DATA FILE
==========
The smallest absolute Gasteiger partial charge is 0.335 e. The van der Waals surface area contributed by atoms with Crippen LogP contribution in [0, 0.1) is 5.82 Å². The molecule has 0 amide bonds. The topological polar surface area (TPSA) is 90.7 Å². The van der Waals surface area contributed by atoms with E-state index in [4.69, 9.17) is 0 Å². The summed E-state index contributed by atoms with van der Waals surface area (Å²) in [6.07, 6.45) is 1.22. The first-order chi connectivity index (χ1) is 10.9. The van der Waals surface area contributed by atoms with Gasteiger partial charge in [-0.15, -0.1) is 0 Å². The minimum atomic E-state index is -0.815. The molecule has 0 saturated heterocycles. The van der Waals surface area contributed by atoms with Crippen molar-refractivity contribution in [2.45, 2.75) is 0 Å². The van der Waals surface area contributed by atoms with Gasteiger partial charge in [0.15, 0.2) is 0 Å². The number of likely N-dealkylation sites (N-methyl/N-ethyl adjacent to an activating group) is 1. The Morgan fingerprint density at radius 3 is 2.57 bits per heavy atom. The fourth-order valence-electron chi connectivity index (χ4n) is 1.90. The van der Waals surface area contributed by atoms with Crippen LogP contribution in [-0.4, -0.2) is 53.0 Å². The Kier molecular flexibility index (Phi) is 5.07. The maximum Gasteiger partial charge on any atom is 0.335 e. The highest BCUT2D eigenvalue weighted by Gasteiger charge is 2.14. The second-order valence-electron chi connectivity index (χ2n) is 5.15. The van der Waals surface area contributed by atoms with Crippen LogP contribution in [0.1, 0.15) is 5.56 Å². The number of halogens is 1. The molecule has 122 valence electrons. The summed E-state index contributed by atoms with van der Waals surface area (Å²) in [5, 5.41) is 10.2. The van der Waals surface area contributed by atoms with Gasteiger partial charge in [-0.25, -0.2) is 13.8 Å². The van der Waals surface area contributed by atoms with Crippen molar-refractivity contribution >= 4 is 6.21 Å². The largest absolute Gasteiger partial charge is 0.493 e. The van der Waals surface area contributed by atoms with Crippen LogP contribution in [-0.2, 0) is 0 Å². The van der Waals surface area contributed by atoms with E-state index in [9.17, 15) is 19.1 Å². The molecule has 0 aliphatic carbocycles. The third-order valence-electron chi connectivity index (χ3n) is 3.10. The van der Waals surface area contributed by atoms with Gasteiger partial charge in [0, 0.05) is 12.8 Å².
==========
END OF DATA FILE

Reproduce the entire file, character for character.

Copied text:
The smallest absolute Gasteiger partial charge is 0.335 e. The van der Waals surface area contributed by atoms with Crippen LogP contribution in [0, 0.1) is 5.82 Å². The molecule has 0 amide bonds. The topological polar surface area (TPSA) is 90.7 Å². The van der Waals surface area contributed by atoms with E-state index in [4.69, 9.17) is 0 Å². The summed E-state index contributed by atoms with van der Waals surface area (Å²) in [6.07, 6.45) is 1.22. The first-order chi connectivity index (χ1) is 10.9. The van der Waals surface area contributed by atoms with Gasteiger partial charge in [-0.15, -0.1) is 0 Å². The minimum atomic E-state index is -0.815. The molecule has 0 saturated heterocycles. The van der Waals surface area contributed by atoms with Crippen molar-refractivity contribution in [2.45, 2.75) is 0 Å². The van der Waals surface area contributed by atoms with Gasteiger partial charge in [0.15, 0.2) is 0 Å². The number of likely N-dealkylation sites (N-methyl/N-ethyl adjacent to an activating group) is 1. The Morgan fingerprint density at radius 3 is 2.57 bits per heavy atom. The fourth-order valence-electron chi connectivity index (χ4n) is 1.90. The van der Waals surface area contributed by atoms with Crippen LogP contribution in [-0.4, -0.2) is 53.0 Å². The Kier molecular flexibility index (Phi) is 5.07. The maximum Gasteiger partial charge on any atom is 0.335 e. The highest BCUT2D eigenvalue weighted by Gasteiger charge is 2.14. The second-order valence-electron chi connectivity index (χ2n) is 5.15. The van der Waals surface area contributed by atoms with Crippen LogP contribution in [0.1, 0.15) is 5.56 Å². The number of halogens is 1. The molecule has 122 valence electrons. The summed E-state index contributed by atoms with van der Waals surface area (Å²) in [5, 5.41) is 10.2. The van der Waals surface area contributed by atoms with Gasteiger partial charge in [-0.25, -0.2) is 13.8 Å². The van der Waals surface area contributed by atoms with Crippen molar-refractivity contribution >= 4 is 6.21 Å². The largest absolute Gasteiger partial charge is 0.493 e. The van der Waals surface area contributed by atoms with Crippen LogP contribution in [-0.2, 0) is 0 Å². The van der Waals surface area contributed by atoms with E-state index in [9.17, 15) is 19.1 Å². The molecule has 0 aliphatic carbocycles. The third-order valence-electron chi connectivity index (χ3n) is 3.10. The van der Waals surface area contributed by atoms with Gasteiger partial charge in [0, 0.05) is 12.8 Å².